Remember that this manual is hand written on expensive paper (all paper was expensive then) with beautiful illustrations which are at least hand coloured wood-block prints, if not fully illustrated by hand. You don't just pop down to waterstones and pick up a copy. This is a vaulable document and a serious status symbol.

Perhaps the master owned the only copy and used it as a teaching aid to explain to his students a system that he had created and knen by heart.

Perhaps there were a handful of (hand made) copies made which he could sell to his very wealthy clients as a reminder of what he had taught them.

I certainly don't think that it is intended as 'you buy the book and learn to fight from it'.

As to the 'un tutotred' techniques, I suspect that they wouldn't be much like sevens (or fives, nines, FAST or any similar system) as they rely very much on absorbing the force into the blade, which is very bad for the sword. Does that style of fighting not feel natural to us because we grew up watching movies where people fight like that? I suspect that even untrained fighters would tend to use deflection, rather than blocking as that is the type of fighting that they're seeing every day.

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Re: Archers and Border Reivers - Sword Fighting Skills

Postby Langley » Tue May 01, 2012 2:30 pm

In the days when I was fit enough to use a sword I picked up one particular tip and Colin's post reminded me of it. Yes, absorbing the shock with your blade is not good and disturbs the rhythm of your own attacks. The tip was "answer a high guard with a low guard and vice versa". If you do that it becomes much more natural to block the side of the opponent's sword rather than the edge meaning you can "put the blade aside" and follow through with your riposte. Anyone else got a view on that as a useful "basic" grandad outside the pub tip? (Come to think of it, I think I did pick it up outside a pub - well, beer tent anyway).



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Re: Archers and Border Reivers - Sword Fighting Skills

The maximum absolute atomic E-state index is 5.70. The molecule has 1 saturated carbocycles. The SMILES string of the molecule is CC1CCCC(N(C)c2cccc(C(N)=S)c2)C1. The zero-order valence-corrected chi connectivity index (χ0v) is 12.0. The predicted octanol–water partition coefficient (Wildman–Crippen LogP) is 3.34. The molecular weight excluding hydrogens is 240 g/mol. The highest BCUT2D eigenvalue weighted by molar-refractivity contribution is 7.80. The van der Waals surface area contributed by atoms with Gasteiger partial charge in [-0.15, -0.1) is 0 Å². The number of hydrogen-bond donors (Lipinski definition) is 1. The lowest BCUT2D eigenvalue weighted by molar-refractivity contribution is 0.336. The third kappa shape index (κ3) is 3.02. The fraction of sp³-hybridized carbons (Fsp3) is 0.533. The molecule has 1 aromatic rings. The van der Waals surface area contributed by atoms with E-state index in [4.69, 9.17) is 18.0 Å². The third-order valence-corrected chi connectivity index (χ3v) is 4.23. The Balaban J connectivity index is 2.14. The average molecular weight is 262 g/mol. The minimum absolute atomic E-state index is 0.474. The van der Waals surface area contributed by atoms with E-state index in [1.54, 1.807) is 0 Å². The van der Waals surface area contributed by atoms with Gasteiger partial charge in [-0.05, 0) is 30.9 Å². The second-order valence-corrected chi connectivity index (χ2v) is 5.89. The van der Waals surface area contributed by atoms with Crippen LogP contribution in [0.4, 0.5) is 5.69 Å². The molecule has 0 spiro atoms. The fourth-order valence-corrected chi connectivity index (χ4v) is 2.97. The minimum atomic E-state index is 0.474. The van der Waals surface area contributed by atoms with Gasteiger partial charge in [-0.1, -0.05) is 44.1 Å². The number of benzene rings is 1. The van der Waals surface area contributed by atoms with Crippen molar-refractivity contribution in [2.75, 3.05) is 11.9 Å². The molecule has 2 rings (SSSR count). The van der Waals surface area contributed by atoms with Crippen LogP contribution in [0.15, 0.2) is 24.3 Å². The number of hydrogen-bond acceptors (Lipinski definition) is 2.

Postby Dave B » Wed May 16, 2012 8:22 am

Colin Middleton wrote:Perhaps there were a handful of (hand made) copies made which he could sell to his very wealthy clients as a reminder of what he had taught them.


Of course I33 sort of stands alone as earliest surviving manuscript by nearly 100 years, but there are several from around 1400, and those certainly seem to be written for that purpose. Fiore makes that pretty clear in his introduction. I think its a reasonable assumption.

Colin Middleton wrote:Does that style of fighting not feel natural to us because we grew up watching movies where people fight like that? I suspect that even untrained fighters would tend to use deflection, rather than blocking as that is the type of fighting that they're seeing every day.



I think you are quite right. I think lots of people will have had the experience of learning re-encactment type combat for years, then taking some 'Historica European Martial Arts' classes and finding that the techniques just feel better - smoother, faster, more deadly. Body mechanics have not changed much, and I think they would have felt better and more instinctive then too.

However IMHO Re-encactment sword techniques are better for re-encactment simply because to many of the 'real' techniques just result in someone getting the point of a sword straight through their face almost straight away - but that's possibly a different debate.


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Re: Archers and Border Reivers - Sword Fighting Skills

Postby Hobbitstomper » Wed May 16, 2012 4:45 pm

Get “Highland Swordsmanship: Techniques of the Scottish Swordmasters” for McBane’s account of how he learned to fight. There is some stuff about waving swords about in there to.



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Re: Archers and Border Reivers - Sword Fighting Skills

Postby Phil the Grips » Wed May 16, 2012 4:57 pm

If you allow for the facts that McBane was a Highlander, trained through a formalised military system (even given the fact that he took private tuition for swordplay it was still through a master attached to his regiments as was the custom), a full century later than the golden age of reiving, and using different weapons...so not really relevant to the original question.


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Re: Archers and Border Reivers - Sword Fighting Skills

Postby Dave B » Wed May 16, 2012 5:04 pm

Hobbitstomper wrote:Get “Highland Swordsmanship: Techniques of the Scottish Swordmasters” for McBane’s account of how he learned to fight. There is some stuff about waving swords about in there to.


Isn't McBane (writing in 1728 IIRC) 100 years or more too late for the Hayday of the Rievers though.